If the maximum NumPaths of a CFG is small enough, we can just maintain an array of length NumPaths to count the frequency each path is taken across many runs. Otherwise, we can still maintain a hash table, incurring a larger overhead.

Choosing Weights to Zero Out

So far it’s been very simple. Notice that for each node, one of the outgoing edges has weight 0. Of course, at those edges, we don’t actually need to add an instruction to add the weight to the path sum. So we can actually just pick the most frequent edge and assign it 0, to minimize the overhead we’re adding to the program.

But we can actually have more flexibility than picking one outgoing edge per node to zero out. This part is a bit more involved to understand, and this paper basically says “just look at that other paper”. While that other paper has a proof, it still didn’t quite explain why it works. I think I have an intuition, which I will lay out below, but I’m Not a Computer Scientist, so it might be wrong, etc.

The way it works is that: you start off with some estimations for the relative frequencies of each edge being taken. You add an edge from EXIT to ENTRY with frequency 1 (fires every time the program runs), and compute the spanning tree of the resulting graph with the maximum weight (sum of edge frequencies), ignoring directions. All edges in that spanning tree will have an updated weight 0. Note that this is never worse than zeroing out the most frequent edge of each node as described above, because taking one outgoing edge per node also forms a spanning tree (n – 1 edges in total, all nodes are linked to EXIT).

For any edge not in the spanning tree, we call it a “chord”. Each chord f, when added to the spanning tree, forms a cycle C(f), also ignoring direction. Now, we have the weight assignments for any edge e, W(e), from the previous section’s algorithm (for the added edge, W(EXIT->ENTRY) = 0). The new weight of any chord f, W'(f), is the sum of W over C(f), but we negate W for edges that are in the opposite direction of f in the cycle. For example, say the chord A -> B has C(A -> B) = A -> B <- C -> A, then W'(A -> B) = W(A -> B) – W(C -> B) + W(C -> A). The claim is that, for any given path from ENTRY to EXIT, W and W’ yield the same path sum.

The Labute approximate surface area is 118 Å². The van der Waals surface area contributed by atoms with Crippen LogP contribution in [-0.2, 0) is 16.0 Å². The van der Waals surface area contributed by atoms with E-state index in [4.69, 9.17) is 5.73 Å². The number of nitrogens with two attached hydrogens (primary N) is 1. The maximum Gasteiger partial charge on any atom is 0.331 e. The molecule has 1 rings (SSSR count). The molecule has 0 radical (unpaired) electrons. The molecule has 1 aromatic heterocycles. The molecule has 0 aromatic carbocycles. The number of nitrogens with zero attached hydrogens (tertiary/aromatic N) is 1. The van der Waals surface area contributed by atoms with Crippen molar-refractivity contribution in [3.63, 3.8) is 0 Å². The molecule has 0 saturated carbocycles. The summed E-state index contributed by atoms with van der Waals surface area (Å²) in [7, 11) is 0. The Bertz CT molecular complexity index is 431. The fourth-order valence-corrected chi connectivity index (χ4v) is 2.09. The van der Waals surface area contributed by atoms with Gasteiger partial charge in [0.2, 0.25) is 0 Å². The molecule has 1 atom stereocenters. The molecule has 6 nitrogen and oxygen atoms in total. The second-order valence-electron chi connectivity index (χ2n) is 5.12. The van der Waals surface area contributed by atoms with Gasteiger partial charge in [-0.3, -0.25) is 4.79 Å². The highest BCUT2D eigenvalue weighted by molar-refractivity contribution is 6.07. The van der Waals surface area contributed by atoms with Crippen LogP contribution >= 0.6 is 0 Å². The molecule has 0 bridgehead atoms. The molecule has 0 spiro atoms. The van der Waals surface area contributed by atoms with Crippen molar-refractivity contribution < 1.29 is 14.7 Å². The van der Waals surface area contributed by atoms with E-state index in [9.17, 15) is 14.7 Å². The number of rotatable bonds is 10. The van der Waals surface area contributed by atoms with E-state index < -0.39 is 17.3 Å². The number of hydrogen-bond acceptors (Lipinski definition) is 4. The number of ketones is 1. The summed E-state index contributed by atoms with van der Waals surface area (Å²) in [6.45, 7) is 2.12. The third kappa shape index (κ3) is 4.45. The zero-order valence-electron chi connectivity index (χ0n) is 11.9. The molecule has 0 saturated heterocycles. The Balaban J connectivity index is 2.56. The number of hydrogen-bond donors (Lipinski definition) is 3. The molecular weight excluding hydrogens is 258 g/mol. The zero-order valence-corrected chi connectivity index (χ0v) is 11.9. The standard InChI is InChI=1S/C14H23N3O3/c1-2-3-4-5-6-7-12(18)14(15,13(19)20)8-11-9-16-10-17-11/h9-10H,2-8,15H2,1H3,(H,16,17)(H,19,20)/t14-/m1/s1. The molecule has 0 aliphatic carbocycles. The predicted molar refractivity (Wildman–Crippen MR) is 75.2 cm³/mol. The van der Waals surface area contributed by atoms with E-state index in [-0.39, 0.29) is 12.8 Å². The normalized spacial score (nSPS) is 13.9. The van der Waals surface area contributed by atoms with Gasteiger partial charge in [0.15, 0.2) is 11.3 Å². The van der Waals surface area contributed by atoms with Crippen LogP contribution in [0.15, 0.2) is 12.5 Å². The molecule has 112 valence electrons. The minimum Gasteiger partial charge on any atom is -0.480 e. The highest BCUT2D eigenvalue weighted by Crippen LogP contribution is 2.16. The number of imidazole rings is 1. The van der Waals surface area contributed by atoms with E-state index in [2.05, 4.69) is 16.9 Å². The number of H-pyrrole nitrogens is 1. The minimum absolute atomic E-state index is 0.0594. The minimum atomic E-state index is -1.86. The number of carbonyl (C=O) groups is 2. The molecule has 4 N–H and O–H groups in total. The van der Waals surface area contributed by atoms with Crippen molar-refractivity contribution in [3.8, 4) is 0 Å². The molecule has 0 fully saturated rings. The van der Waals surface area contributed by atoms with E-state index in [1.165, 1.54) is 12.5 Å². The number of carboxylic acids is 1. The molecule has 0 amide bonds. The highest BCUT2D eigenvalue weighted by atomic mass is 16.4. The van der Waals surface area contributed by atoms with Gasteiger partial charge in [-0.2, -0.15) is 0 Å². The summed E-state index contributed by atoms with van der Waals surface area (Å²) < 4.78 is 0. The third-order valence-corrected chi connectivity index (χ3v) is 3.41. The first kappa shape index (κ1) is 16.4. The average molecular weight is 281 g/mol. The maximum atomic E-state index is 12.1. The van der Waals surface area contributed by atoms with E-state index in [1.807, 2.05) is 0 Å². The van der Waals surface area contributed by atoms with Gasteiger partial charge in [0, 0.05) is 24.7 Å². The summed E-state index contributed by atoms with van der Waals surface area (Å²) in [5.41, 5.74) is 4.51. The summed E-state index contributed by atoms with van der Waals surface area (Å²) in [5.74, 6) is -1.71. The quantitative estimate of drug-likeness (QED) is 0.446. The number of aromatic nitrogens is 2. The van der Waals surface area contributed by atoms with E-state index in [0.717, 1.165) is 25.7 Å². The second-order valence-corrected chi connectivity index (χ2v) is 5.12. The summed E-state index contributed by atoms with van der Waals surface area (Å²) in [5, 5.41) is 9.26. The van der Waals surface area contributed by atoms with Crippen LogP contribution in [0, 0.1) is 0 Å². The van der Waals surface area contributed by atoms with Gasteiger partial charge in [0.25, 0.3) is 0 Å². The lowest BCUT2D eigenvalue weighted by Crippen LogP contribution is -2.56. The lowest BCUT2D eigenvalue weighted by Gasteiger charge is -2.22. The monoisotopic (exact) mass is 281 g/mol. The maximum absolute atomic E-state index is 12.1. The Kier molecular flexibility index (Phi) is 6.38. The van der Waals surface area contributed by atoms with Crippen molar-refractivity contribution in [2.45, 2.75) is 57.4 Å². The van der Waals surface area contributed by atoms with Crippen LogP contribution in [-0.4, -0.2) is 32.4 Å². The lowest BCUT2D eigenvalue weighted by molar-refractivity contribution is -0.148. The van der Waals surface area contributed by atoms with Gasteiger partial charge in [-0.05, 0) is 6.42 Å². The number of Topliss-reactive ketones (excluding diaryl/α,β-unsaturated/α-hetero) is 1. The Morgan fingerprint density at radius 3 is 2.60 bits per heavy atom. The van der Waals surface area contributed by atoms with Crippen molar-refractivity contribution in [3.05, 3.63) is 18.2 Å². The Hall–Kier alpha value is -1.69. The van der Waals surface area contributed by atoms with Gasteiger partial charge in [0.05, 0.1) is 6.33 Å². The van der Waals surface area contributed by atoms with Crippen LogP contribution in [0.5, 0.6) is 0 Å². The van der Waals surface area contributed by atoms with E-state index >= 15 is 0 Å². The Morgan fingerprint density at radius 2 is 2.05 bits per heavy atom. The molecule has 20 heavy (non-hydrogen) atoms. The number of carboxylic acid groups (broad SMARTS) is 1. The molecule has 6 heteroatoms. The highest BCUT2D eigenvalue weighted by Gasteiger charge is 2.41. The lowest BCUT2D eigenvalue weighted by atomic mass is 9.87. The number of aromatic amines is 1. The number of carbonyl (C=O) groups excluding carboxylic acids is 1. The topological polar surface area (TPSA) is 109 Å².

But why is that? Here’s the handwavy part. The intuition is that every program execution, when appended with the edge EXIT->ENTRY, becomes a loop. A directed program execution loop D must contains chords, since all loops contain edges not in the spanning tree, and D is really just a “sum” of all C(f) for chords f in D. So the sum of W over D is equal to the sum of W over all C(f) for f in D. The sum of W over any C(f) is by definition equal to the sum of W’ over C(f).

sum W over D
= sum W over (C(f) for chord f in D)
= sum W’ over (C(f) for chord f in D)
= sum W’ over D

Here’s a simple example, not a proof, since I don’t have one.

program       spanning tree     execution loop
  ENTRY         ENTRY             ENTRY
   / \             \               /   \
  A   |         A   |             A     |
  | \ |         | \ |             |     |
  B   C         B   C             B     |
   \ /             /               \   /
   EXIT          EXIT              EXIT

In our execution loop, we have 3 chords, ENTRY->A, B->EXIT, and EXIT -> ENTRY.

C(B->EXIT) = B – EXIT – C – A – B